Network tariffs have traditionally been composed of fixed and variable charges. With the recent need to also consider future costs, a convenient form of shorthand has emerged, whereby networks primarily seek to recover sunk costs through daily fixed charges (per day); present costs through variable charges (per kWh); and future costs through demand charges (per kW).

Where present and future costs are low, if they could get away with some networks would ramp up their fixed charge so that it constitutes nearly all of your network tariff. That’s one reason why they are creeping upwards. The other main one is that networks recover less revenue from energy charges whenever consumers do laudable stuff like install PV, solar hot water, LEDs or energy efficient appliances, so they ramp up everyone’s fixed charge to make up the difference.

This is bad. It is regressive, because low and high income households pay the same. It is also environmentally irresponsible, because it doesn’t encourage us to conserve the energy we import from a grid that is still 84 per cent fossil fuelled. And it doesn’t comply with the rules about cost reflective pricing, which state that recovery of sunk costs should not distort the price signal for efficient usage coming from a tariff based on future costs. A charge that encourages consumption because much of your bill is fixed obviously distorts another price signal that encourages lower peak demand.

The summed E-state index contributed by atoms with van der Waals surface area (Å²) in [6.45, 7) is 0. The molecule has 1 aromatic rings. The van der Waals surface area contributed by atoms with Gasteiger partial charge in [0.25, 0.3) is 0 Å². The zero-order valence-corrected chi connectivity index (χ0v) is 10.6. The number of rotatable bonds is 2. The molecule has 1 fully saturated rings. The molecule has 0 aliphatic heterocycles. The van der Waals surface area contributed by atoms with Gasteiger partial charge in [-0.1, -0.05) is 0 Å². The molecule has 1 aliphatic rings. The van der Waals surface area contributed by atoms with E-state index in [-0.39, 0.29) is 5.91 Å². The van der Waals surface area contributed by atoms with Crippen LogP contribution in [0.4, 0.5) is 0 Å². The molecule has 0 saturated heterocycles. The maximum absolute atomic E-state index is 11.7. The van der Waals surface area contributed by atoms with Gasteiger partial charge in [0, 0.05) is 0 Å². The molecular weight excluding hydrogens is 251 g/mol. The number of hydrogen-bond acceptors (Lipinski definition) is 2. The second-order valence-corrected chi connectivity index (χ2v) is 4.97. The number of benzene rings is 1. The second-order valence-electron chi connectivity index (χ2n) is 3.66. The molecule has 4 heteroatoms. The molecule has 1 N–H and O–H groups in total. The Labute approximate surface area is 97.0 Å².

(One network is proposing to double its fixed charge between 2019-2024. If retailers also double their fixed charge accordingly, that’s an extra $200 per year before you flick a single switch. They say it’s revenue-neutral because they’ll reduce energy charges correspondingly, but by their own modelling you’ll be worse off if your total consumption is below average.)